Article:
dragsters, he at one time had six cars on the road, and whenever we
finish a car he would drive it to make sure it was safe. I say “we”
one time I helped him build a car. We had several appearances. In seven
him and I built a whole jet dragster. Day and night. Mom brought food
anyhow, to make a long story short, the reason my dad didn’t drive that
because he was building a trailer to haul that Wingfoot in. It had a
cable-operated rear hatch, and he jumped down off of that and caught
on the cable and it pulled the tendon out of one finger on his one
hand. If you
see any pictures of when they broke that record you can see that his
in a cast. That’s the reason he didn’t drive the car. He had full
doing it himself but couldn’t because of that. He drove the car several
times when they were trying it out different places. On the way out to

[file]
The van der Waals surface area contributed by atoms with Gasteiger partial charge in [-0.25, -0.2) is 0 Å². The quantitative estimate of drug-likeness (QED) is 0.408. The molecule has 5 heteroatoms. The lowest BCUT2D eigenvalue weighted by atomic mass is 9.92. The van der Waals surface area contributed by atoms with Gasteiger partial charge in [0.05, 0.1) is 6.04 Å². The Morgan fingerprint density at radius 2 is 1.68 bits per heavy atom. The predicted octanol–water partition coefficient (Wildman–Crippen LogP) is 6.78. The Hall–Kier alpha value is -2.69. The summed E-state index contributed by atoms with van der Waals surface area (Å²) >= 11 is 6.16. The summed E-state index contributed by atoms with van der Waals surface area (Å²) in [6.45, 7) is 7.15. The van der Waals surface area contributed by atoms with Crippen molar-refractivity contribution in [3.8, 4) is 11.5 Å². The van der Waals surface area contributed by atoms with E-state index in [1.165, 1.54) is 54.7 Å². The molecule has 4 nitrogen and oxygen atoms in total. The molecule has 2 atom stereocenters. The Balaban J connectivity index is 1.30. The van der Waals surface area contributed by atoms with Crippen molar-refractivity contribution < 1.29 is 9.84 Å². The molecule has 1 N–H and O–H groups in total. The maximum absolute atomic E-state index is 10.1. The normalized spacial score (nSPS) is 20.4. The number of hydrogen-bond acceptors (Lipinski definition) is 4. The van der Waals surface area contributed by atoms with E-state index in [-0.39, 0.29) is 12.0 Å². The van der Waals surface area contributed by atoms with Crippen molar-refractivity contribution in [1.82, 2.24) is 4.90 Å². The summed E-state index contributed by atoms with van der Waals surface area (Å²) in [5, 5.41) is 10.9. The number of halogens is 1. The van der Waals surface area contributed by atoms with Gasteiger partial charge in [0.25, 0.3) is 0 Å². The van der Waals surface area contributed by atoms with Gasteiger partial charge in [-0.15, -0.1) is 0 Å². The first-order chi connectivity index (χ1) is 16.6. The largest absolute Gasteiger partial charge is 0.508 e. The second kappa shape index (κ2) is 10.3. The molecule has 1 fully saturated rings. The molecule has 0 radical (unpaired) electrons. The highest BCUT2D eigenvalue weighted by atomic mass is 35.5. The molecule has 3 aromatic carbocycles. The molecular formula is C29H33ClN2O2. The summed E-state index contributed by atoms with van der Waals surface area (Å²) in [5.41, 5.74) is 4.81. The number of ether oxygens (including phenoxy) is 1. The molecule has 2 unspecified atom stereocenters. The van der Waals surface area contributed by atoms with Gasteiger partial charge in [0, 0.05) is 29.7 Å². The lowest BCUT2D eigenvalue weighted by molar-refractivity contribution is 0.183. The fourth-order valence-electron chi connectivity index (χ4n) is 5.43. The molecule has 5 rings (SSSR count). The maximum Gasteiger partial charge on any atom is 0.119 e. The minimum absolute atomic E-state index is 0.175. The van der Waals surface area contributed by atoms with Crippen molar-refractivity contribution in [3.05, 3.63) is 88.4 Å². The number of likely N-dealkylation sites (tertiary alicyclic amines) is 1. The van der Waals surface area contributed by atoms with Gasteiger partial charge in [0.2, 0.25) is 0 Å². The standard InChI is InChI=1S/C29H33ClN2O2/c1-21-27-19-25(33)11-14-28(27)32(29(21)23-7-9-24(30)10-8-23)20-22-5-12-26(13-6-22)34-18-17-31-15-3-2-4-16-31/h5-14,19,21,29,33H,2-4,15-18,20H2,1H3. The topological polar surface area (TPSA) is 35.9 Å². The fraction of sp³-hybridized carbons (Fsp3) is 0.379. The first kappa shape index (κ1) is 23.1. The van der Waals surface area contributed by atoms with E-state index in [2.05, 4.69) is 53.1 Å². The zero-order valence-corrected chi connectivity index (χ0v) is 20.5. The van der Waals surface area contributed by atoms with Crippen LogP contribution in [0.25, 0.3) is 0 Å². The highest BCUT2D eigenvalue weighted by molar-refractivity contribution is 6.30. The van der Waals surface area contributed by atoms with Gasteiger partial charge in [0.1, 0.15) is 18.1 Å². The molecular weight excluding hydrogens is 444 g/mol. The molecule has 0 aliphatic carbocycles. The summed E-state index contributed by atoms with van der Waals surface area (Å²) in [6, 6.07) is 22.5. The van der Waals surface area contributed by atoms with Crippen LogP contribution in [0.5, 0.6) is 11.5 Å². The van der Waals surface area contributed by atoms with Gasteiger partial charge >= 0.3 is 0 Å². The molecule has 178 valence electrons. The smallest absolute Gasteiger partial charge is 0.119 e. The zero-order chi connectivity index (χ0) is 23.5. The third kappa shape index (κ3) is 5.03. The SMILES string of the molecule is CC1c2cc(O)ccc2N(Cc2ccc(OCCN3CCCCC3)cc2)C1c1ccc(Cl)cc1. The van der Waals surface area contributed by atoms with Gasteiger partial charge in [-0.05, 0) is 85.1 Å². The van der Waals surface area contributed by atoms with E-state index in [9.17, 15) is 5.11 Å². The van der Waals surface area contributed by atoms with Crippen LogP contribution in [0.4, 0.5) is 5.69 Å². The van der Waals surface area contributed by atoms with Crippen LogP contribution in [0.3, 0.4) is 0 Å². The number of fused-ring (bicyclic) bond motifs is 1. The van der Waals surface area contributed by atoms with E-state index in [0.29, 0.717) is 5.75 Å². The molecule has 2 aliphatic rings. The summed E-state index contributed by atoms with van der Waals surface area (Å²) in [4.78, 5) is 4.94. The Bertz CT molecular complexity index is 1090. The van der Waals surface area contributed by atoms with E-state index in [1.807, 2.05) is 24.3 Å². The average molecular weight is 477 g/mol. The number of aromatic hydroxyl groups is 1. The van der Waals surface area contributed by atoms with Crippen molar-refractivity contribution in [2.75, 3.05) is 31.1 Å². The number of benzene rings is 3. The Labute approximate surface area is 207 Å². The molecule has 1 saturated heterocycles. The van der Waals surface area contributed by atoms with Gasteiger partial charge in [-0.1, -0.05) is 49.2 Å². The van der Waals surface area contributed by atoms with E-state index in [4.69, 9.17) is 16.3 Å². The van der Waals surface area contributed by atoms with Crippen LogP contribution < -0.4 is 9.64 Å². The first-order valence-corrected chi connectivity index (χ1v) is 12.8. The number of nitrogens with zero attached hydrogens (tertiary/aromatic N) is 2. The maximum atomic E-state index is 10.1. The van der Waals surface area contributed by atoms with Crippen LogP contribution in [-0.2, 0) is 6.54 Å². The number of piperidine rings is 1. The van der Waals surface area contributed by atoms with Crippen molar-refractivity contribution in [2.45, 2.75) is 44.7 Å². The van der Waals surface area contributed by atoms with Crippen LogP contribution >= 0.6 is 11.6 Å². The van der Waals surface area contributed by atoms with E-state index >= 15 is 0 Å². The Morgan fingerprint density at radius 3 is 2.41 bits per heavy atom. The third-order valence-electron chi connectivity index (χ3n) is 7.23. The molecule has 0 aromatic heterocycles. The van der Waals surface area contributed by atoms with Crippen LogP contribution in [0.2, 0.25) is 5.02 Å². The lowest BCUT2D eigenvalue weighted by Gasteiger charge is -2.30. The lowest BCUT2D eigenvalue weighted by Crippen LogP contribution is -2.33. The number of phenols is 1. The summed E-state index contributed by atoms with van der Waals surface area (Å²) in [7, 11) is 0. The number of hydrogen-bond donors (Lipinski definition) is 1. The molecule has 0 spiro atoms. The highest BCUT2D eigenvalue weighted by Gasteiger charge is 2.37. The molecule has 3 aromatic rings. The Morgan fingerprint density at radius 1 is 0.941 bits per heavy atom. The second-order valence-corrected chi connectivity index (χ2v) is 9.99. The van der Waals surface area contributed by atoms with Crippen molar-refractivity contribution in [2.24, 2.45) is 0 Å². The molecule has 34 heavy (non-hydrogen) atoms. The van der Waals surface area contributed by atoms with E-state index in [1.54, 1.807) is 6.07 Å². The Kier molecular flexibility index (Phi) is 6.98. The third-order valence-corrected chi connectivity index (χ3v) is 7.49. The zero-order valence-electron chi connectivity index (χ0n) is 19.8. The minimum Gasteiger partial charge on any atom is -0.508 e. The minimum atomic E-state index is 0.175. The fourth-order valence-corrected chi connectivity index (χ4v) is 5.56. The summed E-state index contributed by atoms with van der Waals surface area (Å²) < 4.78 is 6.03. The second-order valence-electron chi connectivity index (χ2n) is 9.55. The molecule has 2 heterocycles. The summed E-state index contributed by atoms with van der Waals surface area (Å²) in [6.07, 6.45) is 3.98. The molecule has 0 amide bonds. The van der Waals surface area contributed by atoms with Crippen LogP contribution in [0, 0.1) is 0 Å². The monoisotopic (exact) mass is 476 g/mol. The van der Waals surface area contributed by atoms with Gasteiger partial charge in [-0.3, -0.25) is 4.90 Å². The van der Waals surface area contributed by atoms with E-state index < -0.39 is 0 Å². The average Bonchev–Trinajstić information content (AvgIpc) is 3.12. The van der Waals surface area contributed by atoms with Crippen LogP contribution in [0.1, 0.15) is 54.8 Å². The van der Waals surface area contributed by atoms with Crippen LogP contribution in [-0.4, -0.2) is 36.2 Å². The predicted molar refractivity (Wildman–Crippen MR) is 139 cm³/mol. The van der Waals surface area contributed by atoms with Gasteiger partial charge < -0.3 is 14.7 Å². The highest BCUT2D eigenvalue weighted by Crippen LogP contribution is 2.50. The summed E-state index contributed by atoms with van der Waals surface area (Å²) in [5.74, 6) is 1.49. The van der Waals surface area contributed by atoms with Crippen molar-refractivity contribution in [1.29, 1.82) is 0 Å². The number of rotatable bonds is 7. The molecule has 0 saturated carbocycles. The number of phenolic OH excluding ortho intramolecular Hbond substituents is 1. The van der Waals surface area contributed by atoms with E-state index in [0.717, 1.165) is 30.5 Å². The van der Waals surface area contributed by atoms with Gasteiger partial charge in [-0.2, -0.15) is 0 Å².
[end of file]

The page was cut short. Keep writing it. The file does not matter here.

salt...no, I think it happened out on the salt flats, when he jumped
the trailer and his hand caught that cable and the cable was frayed and
gash in one finger. As a matter of fact that finger now is still stiff.
happened to be there and he said he’d do it [drive the car]. Actually,
pretty simple to do. It could go much faster than it went.
your dad happy with Tom as the driver?
And for a long time, in the later part of Tom’s life, he seemed to
think he did
more than he really did. And you know, he did drive it and he broke the
But dad built the car.
and Tom broke it and held it for only
three days. That must have been a huge disappointment.
it was a big disappointment to him. But then again, it was his brother
broke it. Him and my dad were feuding because of competition and
wives and so forth. But when Arthur did crash out there dad got on an
right away and flew out there. He took a night flight out because he
see him before...because nobody had ever lived through anything over
so dad and him became good friends after that. And they were very, very
when they were working together.
they made up after Art had that big